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Comparison Of Math Skills To Final Course Grade In A Math Intensive Dynamic Systems Course

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Conference

2003 Annual Conference

Location

Nashville, Tennessee

Publication Date

June 22, 2003

Start Date

June 22, 2003

End Date

June 25, 2003

ISSN

2153-5965

Conference Session

Integrating Math in Mechanical Engineering Curriculum

Page Count

4

Page Numbers

8.308.1 - 8.308.4

Permanent URL

https://peer.asee.org/12465

Download Count

16

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Paper Authors

author page

Janet Brelin-Fornari

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Abstract
NOTE: The first page of text has been automatically extracted and included below in lieu of an abstract

1365

Comparison of Math Skills to Final Course Grade in a Math Intensive Dynamic Systems Course

Janet Brelin-Fornari Department of Mechanical Engineering Kettering University

Abstract

Engineering students utilize basic math skills in all engineering courses, some courses more than others. Dynamic Systems I (MECH 330) students must apply knowledge from trigonometry, calculus, differential equations, and linear algebra to develop mathematical equations which define a dynamic system (electrical, mechanical, and/or fluid). The defining differential equations are then solved. System characteristics are extracted from the mathematical equations and can be analyzed to understand and control the system’s behavior. Since MECH330 is mathematically intensive, a math review (covering the subjects specific for the course) is given on the first and/or second course meeting. Subsequently, a math skills test is given on the third course meeting. Over several semesters, scores on the math skills test were correlated to the student’s final course grade. With nearly 200 students studied, the data indicates that students who do well on the math skills test do not necessarily do well in the course. But, students who do well in the course, do well on the math skills test.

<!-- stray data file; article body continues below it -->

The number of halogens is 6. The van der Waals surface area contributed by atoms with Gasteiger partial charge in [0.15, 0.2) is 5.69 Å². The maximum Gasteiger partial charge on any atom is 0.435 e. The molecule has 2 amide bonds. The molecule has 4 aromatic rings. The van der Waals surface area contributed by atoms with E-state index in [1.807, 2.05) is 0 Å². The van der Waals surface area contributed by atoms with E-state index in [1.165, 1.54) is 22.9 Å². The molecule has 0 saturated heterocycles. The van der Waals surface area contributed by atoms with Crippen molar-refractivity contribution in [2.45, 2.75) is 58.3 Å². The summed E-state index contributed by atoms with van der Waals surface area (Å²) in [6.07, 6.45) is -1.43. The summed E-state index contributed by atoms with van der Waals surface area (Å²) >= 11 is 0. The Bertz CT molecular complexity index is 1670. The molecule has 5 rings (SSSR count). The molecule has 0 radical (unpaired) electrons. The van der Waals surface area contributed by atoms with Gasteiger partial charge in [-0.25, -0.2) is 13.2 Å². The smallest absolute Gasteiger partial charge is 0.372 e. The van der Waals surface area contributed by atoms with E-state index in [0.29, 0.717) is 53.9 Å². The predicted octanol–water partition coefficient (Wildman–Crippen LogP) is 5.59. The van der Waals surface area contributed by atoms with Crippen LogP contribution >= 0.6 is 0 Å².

Introduction

In a recent curriculum change at Kettering University, three (3) courses, Mechanical Vibrations, Systems, and Controls were combined into two courses, Dynamic Systems I and Dynamic Systems II with Lab1. With a decrease of lecture contact hours with the students, from ten hours to eight, the material from the original three courses were evaluated for redundancies and syllabus subjects were reduced. Dynamic Systems I within the new curriculum, focuses on mathematical modeling of uni- and multi- discipline systems involving electrical, fluid, and mechanical (linear and angular motion) systems. The subsequent mathematical models (differential equations) are evaluated in the time domain. Since multidiscipline systems are analyzed, Dynamic Systems I has several prerequisites and corequisites namely Mechanical Dynamics, Circuits, Fluids, and Differential Equations. A prerequisite course of Numerical Methods is being added in 2003.

With many higher math concepts used in the system modeling process, it was deemed necessary to evaluate the students mathematical skills with some sort of pretest or posttest (in a previous course). Since Dynamic Systems I was first in the systems course thread, a pretest was chosen. The students are given a written and two to three hour lecture review of the higher math concepts focused on in the course, mainly matrix math, solutions of 1st and 2nd order linear differential

“Proceedings of the 2003 American Society for Engineering Education Annual Conference & Exposition Copyright  2003, American Society for Engineering Education”

Brelin-Fornari, J. (2003, June), Comparison Of Math Skills To Final Course Grade In A Math Intensive Dynamic Systems Course Paper presented at 2003 Annual Conference, Nashville, Tennessee. https://peer.asee.org/12465

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